Q: I keep hearing about “leaky gut syndrome” affecting a growing number of endurance athletes. What’s the deal?
A: You aren’t what you eat—but you are what you digest! “Leaky gut” isn’t just a buzz phrase; it’s an increasingly common (and often overlooked) condition that impacts millions of people, and athletes could be susceptible to it if they don’t properly manage training load or a healthy diet. Caused by poor diet, chronic stress or overtraining, toxic overload (from foods sprayed with chemicals or that are overly processed) or bacterial imbalance, it is something every athlete should pay attention to when developing his or her training plan.
Leaky gut, or intestinal permeability, occurs when large openings start forming in the intestines and, consequently, the lining of the stomach, which allows things that are normally blocked to pass through into the bloodstream. Food particles such as gluten and casein leak through the gut, secrete into the bloodstream and cause
inflammation throughout the body, which reduces energy levels, causes joint pain, diminishes thyroid function and metabolism, impairs nutrient absorption of vital minerals (such as zinc, iron and vitamin B12) and hinders digestion.
Exercise-induced gut disorders are common in runners. The body reacts to high-intensity exercise by increasing gut permeability to help clear its contents and prevent toxins (present in gut organisms) from entering the bloodstream. This reaction can trigger symptoms such as diarrhea as well as diminish an athlete’s performance during heavy training. If the gut is not healthy, an athlete cannot train at his or her maximum capacity, cannot recover as effectively from workouts and cannot tolerate the chronic stress placed on the body through workouts.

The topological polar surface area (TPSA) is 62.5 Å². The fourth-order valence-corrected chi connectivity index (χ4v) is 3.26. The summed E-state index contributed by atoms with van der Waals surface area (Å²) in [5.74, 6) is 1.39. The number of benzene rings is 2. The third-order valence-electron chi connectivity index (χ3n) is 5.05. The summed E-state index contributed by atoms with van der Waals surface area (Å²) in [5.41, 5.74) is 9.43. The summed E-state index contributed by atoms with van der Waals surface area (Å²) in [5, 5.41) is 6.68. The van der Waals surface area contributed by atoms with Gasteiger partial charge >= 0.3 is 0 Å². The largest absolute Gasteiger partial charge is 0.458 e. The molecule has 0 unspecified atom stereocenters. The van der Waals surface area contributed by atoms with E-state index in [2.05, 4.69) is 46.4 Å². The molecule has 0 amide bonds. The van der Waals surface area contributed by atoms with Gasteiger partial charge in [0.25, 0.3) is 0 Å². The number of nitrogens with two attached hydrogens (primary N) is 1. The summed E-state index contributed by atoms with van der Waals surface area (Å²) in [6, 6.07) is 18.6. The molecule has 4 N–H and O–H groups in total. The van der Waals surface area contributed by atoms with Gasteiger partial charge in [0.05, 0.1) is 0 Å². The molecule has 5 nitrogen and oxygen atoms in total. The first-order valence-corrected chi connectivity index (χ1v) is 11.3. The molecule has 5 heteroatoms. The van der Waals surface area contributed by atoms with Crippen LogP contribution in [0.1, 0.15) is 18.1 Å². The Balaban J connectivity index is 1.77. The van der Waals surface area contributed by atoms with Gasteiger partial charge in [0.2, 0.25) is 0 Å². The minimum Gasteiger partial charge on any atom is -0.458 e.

If you suspect you could already be dealing with increased intestinal permeability, you can heal a leaky gut in four simple steps.
It is important to remove triggers that negatively affect the GI tract such as inflammatory and toxic foods. It may be important to test and identify food sensitivities to remove all inflammatory foods from the diet.
Prioritize replacing the essential ingredients the body needs to digest and absorb nutrients. This can be accomplished by supplementing with digestive enzymes and hydrochloric acid (look for supplements of digestive enzymes with HCL).
Probiotics provide the beneficial bacteria needed to reestablish a healthy balance of good bacteria in the gut. Try incorporating fermented foods such as sauerkraut and Kombucha into your daily diet for a probiotic boost.
Provide the nutrients necessary to help the gut repair itself. For example, L-glutamine is an amino acid that helps rejuvenate the lining of the gastrointestinal wall.
Heather Finley, RD, LD, CEDRD, lives in the Dallas/Fort Worth, Texas, area, where she’s an avid triathlete and runs a practice specializing in the treatment of eating disorders, hormonal imbalances, GI disturbances and food allergies (Dietitianheather.com).